Home Read Albums Of The Week: Chris Stamey | The Great Escape

Albums Of The Week: Chris Stamey | The Great Escape

Backed by a slate of steel guitars — along with plenty of old pals & an Alex Chilton cover — the Chapel Hill icon gets back in touch with his illustrious pop-rock past.

THE EDITED PRESS RELEASE: “On his new album The Great Escape, Chris Stamey — known for his work in The dB’s, the Big Star’s Third concerts, and numerous solo recordings, including recent forays into jazz and neo–Tin Pan Alley — returns to the electric guitar sounds and melodic lyricism that informed his classic ’80s solo records It’s Alright, Fireworks and 2004’s Travels In The South. But with a twist!

This time out, alongside adroit pedal-steel aces Eric Heywood (Jayhawks, Pretenders, Alejandro Escovedo) and Allyn Love, Mipso’s Libby Rodenbough and Chatham County Line’s John Teer and Dave Wilson, he’s found a distinctive spin on the ’70s Southern California country-rock of The Byrds and Flying Burrito Brothers. Soaring harmonies from Brett Harris (Big Star’s Third), Peter Holsapple (The dB’s) and Matt McMichaels (Mayflies USA, Surrender Human) fill out the picture on many tracks. And there’s an A-team of Caitlin Cary (harmonies), Don Dixon (acoustic bass), Will Rigby (The dB’s, drums), and Rodenbough (fiddle and background vocals) on (A Prisoner Of This) Hopeless Love.

Photo by Daniel Coston.

There’s also a vibrant version of a lost classic, the Alex Chilton / Tommy Hoehn composition She Might Look My Way, remembered fondly by Stamey from his late ’70s live performances with Chilton and the (unreleased) studio recording of it they did together for Elektra Records at Todd Rundgren’s studio. Here, it features two world-class fellow producers: Mitch Easter (Let’s Active, R.E.M.) on drums and Terry Manning (Staple Singers, Led Zeppelin, ZZ Top) on bass, guitar embellishments, Mellotron flutes and harmonies. Most tracks, however, are expertly anchored by Rob Ladd (The Connells) or Dan Davis (Six-String Drag) on drums, often accompanied by co-producer Jeff Crawford on bass.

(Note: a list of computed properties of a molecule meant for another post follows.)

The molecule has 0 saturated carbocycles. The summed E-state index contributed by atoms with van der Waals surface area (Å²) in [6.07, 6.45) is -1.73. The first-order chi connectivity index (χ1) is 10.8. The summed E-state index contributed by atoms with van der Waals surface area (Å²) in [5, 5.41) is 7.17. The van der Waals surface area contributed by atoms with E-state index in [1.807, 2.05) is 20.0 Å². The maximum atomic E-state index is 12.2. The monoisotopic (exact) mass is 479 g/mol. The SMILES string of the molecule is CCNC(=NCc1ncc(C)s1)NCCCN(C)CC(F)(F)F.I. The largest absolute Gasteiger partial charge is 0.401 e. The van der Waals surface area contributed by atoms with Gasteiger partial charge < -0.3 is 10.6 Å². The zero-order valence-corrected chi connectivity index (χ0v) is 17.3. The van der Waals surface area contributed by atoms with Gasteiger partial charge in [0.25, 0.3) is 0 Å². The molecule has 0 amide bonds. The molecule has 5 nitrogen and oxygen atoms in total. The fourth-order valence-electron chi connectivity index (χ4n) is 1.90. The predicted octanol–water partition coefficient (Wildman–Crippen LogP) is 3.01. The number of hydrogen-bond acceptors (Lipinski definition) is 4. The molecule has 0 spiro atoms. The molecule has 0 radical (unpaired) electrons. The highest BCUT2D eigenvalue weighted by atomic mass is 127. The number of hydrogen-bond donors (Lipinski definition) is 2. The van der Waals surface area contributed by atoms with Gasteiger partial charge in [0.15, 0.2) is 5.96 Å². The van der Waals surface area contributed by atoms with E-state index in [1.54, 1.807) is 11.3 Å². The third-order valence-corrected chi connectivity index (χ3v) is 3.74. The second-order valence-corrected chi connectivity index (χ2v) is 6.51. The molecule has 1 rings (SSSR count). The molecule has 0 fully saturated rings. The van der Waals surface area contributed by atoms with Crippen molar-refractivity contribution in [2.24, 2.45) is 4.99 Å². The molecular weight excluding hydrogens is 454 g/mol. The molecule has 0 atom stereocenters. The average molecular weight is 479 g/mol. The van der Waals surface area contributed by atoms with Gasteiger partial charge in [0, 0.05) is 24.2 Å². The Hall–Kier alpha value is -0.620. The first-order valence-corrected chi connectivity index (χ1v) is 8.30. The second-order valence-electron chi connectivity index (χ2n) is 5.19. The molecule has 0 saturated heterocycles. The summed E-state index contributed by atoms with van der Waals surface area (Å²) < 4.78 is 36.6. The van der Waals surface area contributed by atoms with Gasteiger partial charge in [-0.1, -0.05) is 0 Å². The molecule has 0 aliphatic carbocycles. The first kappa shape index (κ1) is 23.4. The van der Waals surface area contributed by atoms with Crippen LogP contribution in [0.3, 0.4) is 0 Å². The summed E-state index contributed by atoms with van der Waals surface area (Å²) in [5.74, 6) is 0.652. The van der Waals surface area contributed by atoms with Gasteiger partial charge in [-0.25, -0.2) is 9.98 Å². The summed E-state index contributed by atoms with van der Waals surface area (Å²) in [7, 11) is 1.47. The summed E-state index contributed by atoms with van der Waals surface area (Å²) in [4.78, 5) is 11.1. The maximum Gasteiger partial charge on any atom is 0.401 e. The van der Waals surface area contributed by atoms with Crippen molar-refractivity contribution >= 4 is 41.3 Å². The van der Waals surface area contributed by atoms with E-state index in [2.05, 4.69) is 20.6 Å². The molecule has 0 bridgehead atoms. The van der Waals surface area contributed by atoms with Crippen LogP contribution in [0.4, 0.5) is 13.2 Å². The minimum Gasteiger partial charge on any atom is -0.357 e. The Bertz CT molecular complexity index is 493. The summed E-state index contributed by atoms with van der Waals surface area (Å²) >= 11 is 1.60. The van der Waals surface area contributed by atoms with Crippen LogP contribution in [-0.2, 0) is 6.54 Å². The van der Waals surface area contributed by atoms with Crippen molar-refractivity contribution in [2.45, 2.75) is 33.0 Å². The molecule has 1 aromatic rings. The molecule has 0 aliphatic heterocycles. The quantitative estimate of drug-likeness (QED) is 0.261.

Other highlights include a classic-country codependency ode, Here’s How We Start Again, with John Teer’s fiddle once again and with bandmate Dave Wilson’s harmonies. About the Byrds-flavored I Will Try, Stamey reports: “There are a lot of songs for weddings that make extravagant, unlikely pledges of everlasting love and perfect bliss; I wanted to write a wedding song that spoke to more the way life is.”

The Great Escape, the first release in decades on seminal indie label Car Records (on which Stamey issued recordings by Chris Bell, Mitch Easter and himself in the late ’70s and early ’80s), includes two bonus tracks: an “electric” version of Back in New York, augmented à la Tom Wilson’s electrification of The Sounds of Silence, and a stream-of-consciousness celebration of a surprise early-morning phone call with “the one and only” Van Dyke Parks.

Photo by Daniel Coston.

The genesis of the record came from a 2017 tour with Alejandro Escovedo, in which Stamey was musical director and Heywood the pedal steel player. “I marveled every night at how Eric magically shaped the songs; his instincts were just spot-on. After the tour, I ended up writing a number of tunes with steel in mind, and was fortunate enough to have him add some of his alchemy to these.” Chris continued down this slippery path with NC’s Allyn Love, another marvelous player who “really nailed the energy of the title track, then switched gears for the sensitive dobro textures on Dear Friend.”

Stamey has participated in indie music of all stripes since the 1970s, as a musician (with The dB’s, Golden Palominos, Sneakers, Bob Mould, Big Star’s Third), a producer, and a composer/arranger. New Songs For The 20th Century, a songbook and double CD of 26 new tunes inspired by the Great American Songbook, was released in 2019 to critical acclaim, followed in 2020 by a companion collection, A Brand-New Shade Of Blue. Prior releases include Lovesick Blues, Euphoria and Falling Off The Sky (with The dB’s). As a producer and arranger, he has worked with Ryan Adams, Flat Duo Jets, Tift Merritt, Le Tigre, Those Pretty Wrongs and many others. His original jazz radio play, Occasional Shivers, premiered nationwide on Christmas 2016. Stamey works out of Modern Recording, a studio in Chapel Hill, N.C.

Along with The Great Esape, be sure to catch the new release by The Salt Collective, Life — Stamey cowrote and arranged much of the music and produced other collaborators, including Matthew Caws (Nada Surf), Matthew Sweet, Pat Sansone (Wilco), Richard Lloyd (Television), Juliana Hatfield, Susan Cowsill, Anton Barbeau and Matt Douglas (Mountain Goats).”


Photo by Daniel Coston.